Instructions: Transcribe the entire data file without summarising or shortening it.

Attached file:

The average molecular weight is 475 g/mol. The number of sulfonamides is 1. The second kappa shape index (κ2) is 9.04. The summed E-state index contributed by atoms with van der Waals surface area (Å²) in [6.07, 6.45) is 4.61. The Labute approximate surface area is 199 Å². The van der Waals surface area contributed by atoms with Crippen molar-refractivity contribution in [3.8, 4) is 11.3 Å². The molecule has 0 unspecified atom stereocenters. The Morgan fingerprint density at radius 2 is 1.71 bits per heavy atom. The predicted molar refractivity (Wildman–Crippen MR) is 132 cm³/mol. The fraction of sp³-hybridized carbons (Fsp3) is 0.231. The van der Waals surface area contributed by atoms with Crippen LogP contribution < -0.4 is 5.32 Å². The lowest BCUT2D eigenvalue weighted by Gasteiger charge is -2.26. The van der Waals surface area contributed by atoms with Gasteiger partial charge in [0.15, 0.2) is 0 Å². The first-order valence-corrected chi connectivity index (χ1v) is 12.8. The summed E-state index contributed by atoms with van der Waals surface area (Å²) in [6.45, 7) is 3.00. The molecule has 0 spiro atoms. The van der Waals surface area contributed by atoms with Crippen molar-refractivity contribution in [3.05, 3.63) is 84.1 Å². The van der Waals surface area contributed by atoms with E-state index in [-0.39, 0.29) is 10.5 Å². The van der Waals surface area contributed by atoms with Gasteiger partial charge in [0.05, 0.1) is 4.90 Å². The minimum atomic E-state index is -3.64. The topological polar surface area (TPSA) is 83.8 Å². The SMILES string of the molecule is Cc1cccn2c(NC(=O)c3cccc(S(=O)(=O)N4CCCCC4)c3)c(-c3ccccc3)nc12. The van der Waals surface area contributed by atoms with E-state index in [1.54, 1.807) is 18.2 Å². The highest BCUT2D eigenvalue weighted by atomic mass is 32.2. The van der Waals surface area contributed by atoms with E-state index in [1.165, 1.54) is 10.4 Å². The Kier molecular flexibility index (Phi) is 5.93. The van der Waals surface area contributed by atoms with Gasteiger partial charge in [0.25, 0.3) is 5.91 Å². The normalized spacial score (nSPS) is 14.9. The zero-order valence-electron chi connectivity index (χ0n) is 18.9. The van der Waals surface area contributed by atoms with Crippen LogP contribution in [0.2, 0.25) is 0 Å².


The average molecular weight is 475 g/mol. The number of sulfonamides is 1. The second kappa shape index (κ2) is 9.04. The summed E-state index contributed by atoms with van der Waals surface area (Å²) in [6.07, 6.45) is 4.61. The Labute approximate surface area is 199 Å². The van der Waals surface area contributed by atoms with Crippen molar-refractivity contribution in [3.8, 4) is 11.3 Å². The molecule has 0 unspecified atom stereocenters. The Morgan fingerprint density at radius 2 is 1.71 bits per heavy atom. The predicted molar refractivity (Wildman–Crippen MR) is 132 cm³/mol. The fraction of sp³-hybridized carbons (Fsp3) is 0.231. The van der Waals surface area contributed by atoms with Crippen LogP contribution < -0.4 is 5.32 Å². The lowest BCUT2D eigenvalue weighted by Gasteiger charge is -2.26. The van der Waals surface area contributed by atoms with Gasteiger partial charge in [0.15, 0.2) is 0 Å². The first-order valence-corrected chi connectivity index (χ1v) is 12.8. The summed E-state index contributed by atoms with van der Waals surface area (Å²) in [6.45, 7) is 3.00. The molecule has 0 spiro atoms. The van der Waals surface area contributed by atoms with Crippen molar-refractivity contribution in [3.05, 3.63) is 84.1 Å². The van der Waals surface area contributed by atoms with E-state index in [-0.39, 0.29) is 10.5 Å². The van der Waals surface area contributed by atoms with Gasteiger partial charge in [0.05, 0.1) is 4.90 Å². The minimum atomic E-state index is -3.64. The topological polar surface area (TPSA) is 83.8 Å². The SMILES string of the molecule is Cc1cccn2c(NC(=O)c3cccc(S(=O)(=O)N4CCCCC4)c3)c(-c3ccccc3)nc12. The van der Waals surface area contributed by atoms with E-state index in [1.54, 1.807) is 18.2 Å². The highest BCUT2D eigenvalue weighted by atomic mass is 32.2. The van der Waals surface area contributed by atoms with E-state index in [1.165, 1.54) is 10.4 Å². The Kier molecular flexibility index (Phi) is 5.93. The van der Waals surface area contributed by atoms with Gasteiger partial charge in [0.25, 0.3) is 5.91 Å². The normalized spacial score (nSPS) is 14.9. The zero-order valence-electron chi connectivity index (χ0n) is 18.9. The van der Waals surface area contributed by atoms with Crippen LogP contribution in [0.2, 0.25) is 0 Å².